There are few secrets here for raising a genius, or for being one. That’s good news. Instead, Ann Hulbert...delivers something infinitely richer — a nuanced study of the lives of 15 child prodigies, as well as the parents and mentors who shaped them, and the theories that (tried to) explain them. Hulbert has chosen her wunderkinds carefully, recognizing them not only for their individual brilliance but also as pint-size portraits of their eras … While Hulbert valiantly offers an epilogue laced with lessons about the importance of patience and resilience and a strong sense of self, the richness of the book, and the pleasure of it, is in the human stories.
Child prodigies are exotic creatures, each unique and inexplicable. But they have a couple of things in common, as Ann Hulbert’s meticulous new book, Off the Charts, makes clear … Hulbert attempts to capture the complicated lives of child prodigies without descending into voyeurism or caricature. She has tried to ‘listen hard for the prodigies’ side of the story,’ to her great credit. This is an arduous task, and it sometimes shows in the writing, which can be stilted in its reliance on quotes and documentation … The most vivid section of the book comes at the end, when Hulbert reunites with the musical prodigy Marc Yu, a decade after first interviewing him at age 6...Yu’s story reinforces one of Hulbert’s central, if unsatisfying, findings: Children’s needs change.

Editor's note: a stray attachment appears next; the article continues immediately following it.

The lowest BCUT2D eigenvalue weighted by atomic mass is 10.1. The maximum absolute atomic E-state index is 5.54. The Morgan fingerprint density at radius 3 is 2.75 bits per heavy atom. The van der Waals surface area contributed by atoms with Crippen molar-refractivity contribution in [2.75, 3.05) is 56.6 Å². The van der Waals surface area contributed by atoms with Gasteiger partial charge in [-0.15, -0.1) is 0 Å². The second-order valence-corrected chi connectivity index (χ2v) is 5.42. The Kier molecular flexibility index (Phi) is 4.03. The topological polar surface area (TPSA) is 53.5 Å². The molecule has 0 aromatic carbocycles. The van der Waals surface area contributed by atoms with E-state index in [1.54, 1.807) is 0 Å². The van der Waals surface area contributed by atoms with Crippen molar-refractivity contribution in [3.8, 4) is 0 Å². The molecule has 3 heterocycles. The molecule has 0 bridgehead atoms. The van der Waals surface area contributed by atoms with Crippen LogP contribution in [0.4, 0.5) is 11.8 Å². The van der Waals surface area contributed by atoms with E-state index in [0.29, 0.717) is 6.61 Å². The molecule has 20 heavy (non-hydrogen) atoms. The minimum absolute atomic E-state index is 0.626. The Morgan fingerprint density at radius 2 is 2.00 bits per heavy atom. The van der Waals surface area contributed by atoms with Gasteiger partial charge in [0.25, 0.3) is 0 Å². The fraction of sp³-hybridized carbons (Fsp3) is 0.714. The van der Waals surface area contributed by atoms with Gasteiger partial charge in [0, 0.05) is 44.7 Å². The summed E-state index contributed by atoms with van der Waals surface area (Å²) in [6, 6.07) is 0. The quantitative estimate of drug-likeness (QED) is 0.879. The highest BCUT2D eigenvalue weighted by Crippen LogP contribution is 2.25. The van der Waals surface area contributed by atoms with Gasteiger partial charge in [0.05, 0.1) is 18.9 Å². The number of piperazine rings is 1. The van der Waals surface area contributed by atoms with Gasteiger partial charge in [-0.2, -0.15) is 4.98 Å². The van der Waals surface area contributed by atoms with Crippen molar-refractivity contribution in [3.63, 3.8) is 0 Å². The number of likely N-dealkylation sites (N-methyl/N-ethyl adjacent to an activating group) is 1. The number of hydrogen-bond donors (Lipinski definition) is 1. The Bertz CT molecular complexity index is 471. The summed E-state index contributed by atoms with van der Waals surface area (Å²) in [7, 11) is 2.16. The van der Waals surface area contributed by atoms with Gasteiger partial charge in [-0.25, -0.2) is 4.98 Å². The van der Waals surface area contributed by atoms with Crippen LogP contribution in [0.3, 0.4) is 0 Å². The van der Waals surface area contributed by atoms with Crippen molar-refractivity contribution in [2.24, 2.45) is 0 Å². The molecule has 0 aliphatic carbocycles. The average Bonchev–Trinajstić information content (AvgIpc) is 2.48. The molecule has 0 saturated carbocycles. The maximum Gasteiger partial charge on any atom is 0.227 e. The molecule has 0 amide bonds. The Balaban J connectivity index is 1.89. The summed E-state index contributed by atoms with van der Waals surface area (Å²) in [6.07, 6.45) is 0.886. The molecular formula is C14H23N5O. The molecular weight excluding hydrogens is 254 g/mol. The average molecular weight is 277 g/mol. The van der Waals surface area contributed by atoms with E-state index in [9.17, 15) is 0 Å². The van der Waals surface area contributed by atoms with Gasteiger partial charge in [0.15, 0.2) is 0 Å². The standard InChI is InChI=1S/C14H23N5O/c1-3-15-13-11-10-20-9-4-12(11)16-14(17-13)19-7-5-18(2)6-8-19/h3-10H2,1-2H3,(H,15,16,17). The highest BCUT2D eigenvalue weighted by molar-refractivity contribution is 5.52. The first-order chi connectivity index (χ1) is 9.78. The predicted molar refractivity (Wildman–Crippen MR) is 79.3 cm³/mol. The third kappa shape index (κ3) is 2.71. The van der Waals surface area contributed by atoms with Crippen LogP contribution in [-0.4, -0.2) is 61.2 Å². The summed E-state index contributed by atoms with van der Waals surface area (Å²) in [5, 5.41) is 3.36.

…[an] engaging and insightful account of American childhood prodigies … The sample size of super-talented children who achieve mass recognition is vanishingly small, so Off the Charts could never be a data-driven book. That is fortunate, however, because Ms. Hulbert approaches her dozen or so subjects not as a social scientist but as biographer and essayist, where her skills are superlative … Ms. Hulbert sees the urge to dissect as one among many misguided responses to these children and their talent. Never did the simple thought arise to let these kids be kids...But then the kids grow up. That’s when it becomes evident that prodigy status comes with an expiration date.